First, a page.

Director: Ben Howling, Yolanda Ramke
Screenplay: Yolanda Ramke
Starring: Martin Freeman, Anthony Hayes, Susie Porter, Simone Landers
Runtime: 105 Minutes
It’s a nice experience when you see something where the general concept of a zombie apocalypse movie is used to portray something that’s distinctly more human and interesting regarding its characters, setting and world. The Girl with All the Gifts pulled this trick by using its basis as an exploration of supplanted generations and the fear of the unknown capabilities of children, and Cargo takes a similar approach to the worn subgenre by using to dwell on the survival aspects, the significance of parenthood, but also using its setting of rural Australia in an interesting way other than a desolate landscape.
Adapted from the short film of the same name, we follow Andy (Martin Freeman) as he faces the dire challenge of finding someone to care for his infant daughter following the death of his wife Kay (Susie Porter) and his own infection with the world ravaging plague. Freeman isn’t usually seen in these kinds of straight dramatic roles, but he’s very good here and conveys the same subtle expressions and pained gestures of uncertainty seen in his other work.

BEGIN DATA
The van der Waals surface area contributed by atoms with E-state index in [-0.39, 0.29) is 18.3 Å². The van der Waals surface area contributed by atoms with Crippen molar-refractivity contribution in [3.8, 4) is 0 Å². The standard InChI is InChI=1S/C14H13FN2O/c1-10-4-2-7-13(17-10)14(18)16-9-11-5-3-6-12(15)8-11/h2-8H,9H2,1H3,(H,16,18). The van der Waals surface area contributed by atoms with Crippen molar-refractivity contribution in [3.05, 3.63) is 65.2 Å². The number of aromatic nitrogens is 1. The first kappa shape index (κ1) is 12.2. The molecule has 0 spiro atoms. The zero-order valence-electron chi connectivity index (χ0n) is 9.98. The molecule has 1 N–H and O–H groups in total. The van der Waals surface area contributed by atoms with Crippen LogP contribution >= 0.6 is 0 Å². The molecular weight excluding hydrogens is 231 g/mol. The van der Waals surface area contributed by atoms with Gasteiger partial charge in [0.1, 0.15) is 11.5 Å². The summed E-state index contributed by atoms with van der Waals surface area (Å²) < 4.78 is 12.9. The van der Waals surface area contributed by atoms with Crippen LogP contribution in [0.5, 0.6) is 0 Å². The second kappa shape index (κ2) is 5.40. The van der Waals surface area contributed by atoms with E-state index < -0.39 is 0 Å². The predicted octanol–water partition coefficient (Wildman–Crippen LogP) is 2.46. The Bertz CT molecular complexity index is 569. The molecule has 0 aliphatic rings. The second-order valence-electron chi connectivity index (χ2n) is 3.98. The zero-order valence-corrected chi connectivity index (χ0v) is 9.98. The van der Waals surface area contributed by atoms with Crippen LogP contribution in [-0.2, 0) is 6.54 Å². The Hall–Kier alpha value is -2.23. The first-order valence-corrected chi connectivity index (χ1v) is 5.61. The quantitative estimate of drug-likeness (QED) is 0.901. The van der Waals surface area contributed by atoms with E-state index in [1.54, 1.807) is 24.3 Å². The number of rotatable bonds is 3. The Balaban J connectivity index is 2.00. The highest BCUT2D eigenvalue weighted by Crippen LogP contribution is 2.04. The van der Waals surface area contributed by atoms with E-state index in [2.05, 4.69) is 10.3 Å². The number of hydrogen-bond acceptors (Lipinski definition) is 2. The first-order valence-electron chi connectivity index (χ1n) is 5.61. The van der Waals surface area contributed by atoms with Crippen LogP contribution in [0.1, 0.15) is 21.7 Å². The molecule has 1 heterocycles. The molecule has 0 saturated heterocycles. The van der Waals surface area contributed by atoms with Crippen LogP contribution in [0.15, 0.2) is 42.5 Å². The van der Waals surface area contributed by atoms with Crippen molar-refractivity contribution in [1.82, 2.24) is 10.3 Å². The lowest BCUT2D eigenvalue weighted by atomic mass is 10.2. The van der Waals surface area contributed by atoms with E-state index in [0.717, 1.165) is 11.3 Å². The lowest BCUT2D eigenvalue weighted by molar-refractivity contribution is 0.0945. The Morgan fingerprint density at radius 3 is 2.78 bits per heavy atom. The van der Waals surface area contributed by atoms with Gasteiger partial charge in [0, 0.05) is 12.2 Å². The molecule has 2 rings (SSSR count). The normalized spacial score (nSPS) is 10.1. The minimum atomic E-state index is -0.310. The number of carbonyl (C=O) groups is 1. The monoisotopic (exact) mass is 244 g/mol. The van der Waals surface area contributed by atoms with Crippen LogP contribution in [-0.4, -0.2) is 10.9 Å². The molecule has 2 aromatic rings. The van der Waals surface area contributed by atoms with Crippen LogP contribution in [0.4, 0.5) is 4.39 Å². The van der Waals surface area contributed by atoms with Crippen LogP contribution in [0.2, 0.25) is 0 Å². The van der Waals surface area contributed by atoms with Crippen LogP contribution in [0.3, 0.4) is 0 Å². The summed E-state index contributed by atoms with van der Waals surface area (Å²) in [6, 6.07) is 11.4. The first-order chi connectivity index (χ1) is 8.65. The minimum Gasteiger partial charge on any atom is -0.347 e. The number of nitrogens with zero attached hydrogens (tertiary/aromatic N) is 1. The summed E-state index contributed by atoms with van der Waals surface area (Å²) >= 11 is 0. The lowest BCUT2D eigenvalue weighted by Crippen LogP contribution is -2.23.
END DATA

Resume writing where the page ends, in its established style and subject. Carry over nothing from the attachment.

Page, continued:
But in parallel to this well-drawn story, we see the stamped out native culture finding a resurgence in a world where the white man no longer has charge. Details build around the routines and belief systems of a small tribe, through the eyes of young Thoomi (Simone Landers). Her and Andy’s paths eventually align and tie into one another, as they face the lawless anger and mistreatment of her people at the hands of the allegedly civilised people left behind – and while it doesn’t quite engage with it as well as it could, its refreshing to see such perspective and respect paid to a stamped out culture of the outback.
Directors Ben Howling and Yolanda Ramke play things lowkey and dour, by focusing their gaze on its figures against huge backdrops in moments of expansive travel but keeping things tight for the dramatic beats. Its more a succession of events than a journey, as Andy stumbles between places and people in desperation, but it’s kept engaging through a surprising opening act and a stern control of its tone under limited circumstances.
Much like The Road, this is a dour experience where everything starts out bad and continues on that path. Its gruelling and oddly paced, but what it’s trying to do is interesting if nothing else and Freeman’s leading turn is especially compelling.